Mexico’s Ministry of Economy has already set the list of products imported from the United States that will pay a tariff in response to the commercial rates applied by the Donald Trump administration to Mexican steel and aluminum.
In a decree published in the Official Gazette of the Federation, the government of Mexico reported that it set tariffs of between 15 and 25% on some steels, agricultural goods and pork products.
The announcement came a day after the Mexican government announced that it will initiate a process against the United States before the World Trade Organization for the tariffs imposed on steel and aluminum.
“It is necessary and urgent to impose equivalent measures to the measures implemented by the EU,” the Mexican government justified the measure. “Mexico has the right to impose measures that have commercial effects substantially equivalent to those of the measures adopted by the United States.”
These taxes implemented by Mexico will apply until the EU stops applying the tariff rates on metals, according to the decree.
The exchange of commercial missiles between the administration of Donald Trump and the Mexican government has a political rather than economic intention behind it, which is escalating into a commercial war and could have serious consequences for both countries, according to Manuel Molano, economist and director of the Mexican Institute of Competitiveness.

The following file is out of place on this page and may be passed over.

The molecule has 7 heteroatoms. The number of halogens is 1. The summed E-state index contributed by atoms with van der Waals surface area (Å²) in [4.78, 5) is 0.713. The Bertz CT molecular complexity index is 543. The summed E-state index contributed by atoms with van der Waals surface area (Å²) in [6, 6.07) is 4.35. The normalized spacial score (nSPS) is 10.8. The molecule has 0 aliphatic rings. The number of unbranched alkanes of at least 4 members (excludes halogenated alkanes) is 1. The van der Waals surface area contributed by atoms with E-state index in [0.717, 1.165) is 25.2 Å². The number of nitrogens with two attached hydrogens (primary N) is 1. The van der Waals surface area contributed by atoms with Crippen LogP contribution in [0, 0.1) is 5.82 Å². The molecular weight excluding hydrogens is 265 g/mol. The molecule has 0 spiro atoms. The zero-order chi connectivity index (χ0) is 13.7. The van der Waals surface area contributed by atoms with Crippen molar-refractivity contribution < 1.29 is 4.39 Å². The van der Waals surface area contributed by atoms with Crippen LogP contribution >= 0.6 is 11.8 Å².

According to other top Mexican economists the Trump measure did not seem to achieve an intimidating effect on the Mexican government. On the contrary, the Ministry of Economy was prepared for the announcement and ready to launch its counterattack: tariffs on flat steel, lamps, pork legs and shoulders, sausages, apples, grapes, blueberries and various cheeses.
In commercial terms, Mexico is the main country for exports from six states in the US: New Mexico, California, Texas, Nebraska, Arizona and Kansas, according to the American Enterprise Institute. These last four entities were won by Trump in the 2016 presidential elections.
Although the response of the Mexican government to Trump’s tariffs is overwhelming, the economic impact of these measures goes both ways. The tariff measures could cause an affectation of 4 billion dollars in trade between the two countries, according to an estimate by the Secretary of Economy, Ildefonso Guajardo.